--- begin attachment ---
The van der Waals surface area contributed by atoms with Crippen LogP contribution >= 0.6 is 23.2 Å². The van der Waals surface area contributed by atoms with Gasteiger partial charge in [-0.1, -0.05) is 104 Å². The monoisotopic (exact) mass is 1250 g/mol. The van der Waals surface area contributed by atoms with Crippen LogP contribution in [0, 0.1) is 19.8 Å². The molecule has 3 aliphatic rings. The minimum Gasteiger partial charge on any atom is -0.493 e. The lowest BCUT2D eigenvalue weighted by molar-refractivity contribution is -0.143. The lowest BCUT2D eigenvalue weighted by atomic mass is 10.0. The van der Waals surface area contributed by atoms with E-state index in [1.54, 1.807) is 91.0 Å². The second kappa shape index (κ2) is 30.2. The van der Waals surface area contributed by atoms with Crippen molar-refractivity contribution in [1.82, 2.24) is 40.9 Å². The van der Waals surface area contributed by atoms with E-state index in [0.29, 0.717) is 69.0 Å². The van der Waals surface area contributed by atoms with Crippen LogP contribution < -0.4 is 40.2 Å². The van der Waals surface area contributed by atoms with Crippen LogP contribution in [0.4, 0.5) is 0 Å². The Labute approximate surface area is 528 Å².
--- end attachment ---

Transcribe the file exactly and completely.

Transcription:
The van der Waals surface area contributed by atoms with Crippen LogP contribution >= 0.6 is 23.2 Å². The van der Waals surface area contributed by atoms with Gasteiger partial charge in [-0.1, -0.05) is 104 Å². The monoisotopic (exact) mass is 1250 g/mol. The van der Waals surface area contributed by atoms with Crippen LogP contribution in [0, 0.1) is 19.8 Å². The molecule has 3 aliphatic rings. The minimum Gasteiger partial charge on any atom is -0.493 e. The lowest BCUT2D eigenvalue weighted by molar-refractivity contribution is -0.143. The lowest BCUT2D eigenvalue weighted by atomic mass is 10.0. The van der Waals surface area contributed by atoms with E-state index in [1.54, 1.807) is 91.0 Å². The second kappa shape index (κ2) is 30.2. The van der Waals surface area contributed by atoms with Crippen molar-refractivity contribution in [1.82, 2.24) is 40.9 Å². The van der Waals surface area contributed by atoms with E-state index in [0.29, 0.717) is 69.0 Å². The van der Waals surface area contributed by atoms with Crippen LogP contribution < -0.4 is 40.2 Å². The van der Waals surface area contributed by atoms with Crippen LogP contribution in [0.4, 0.5) is 0 Å². The Labute approximate surface area is 528 Å².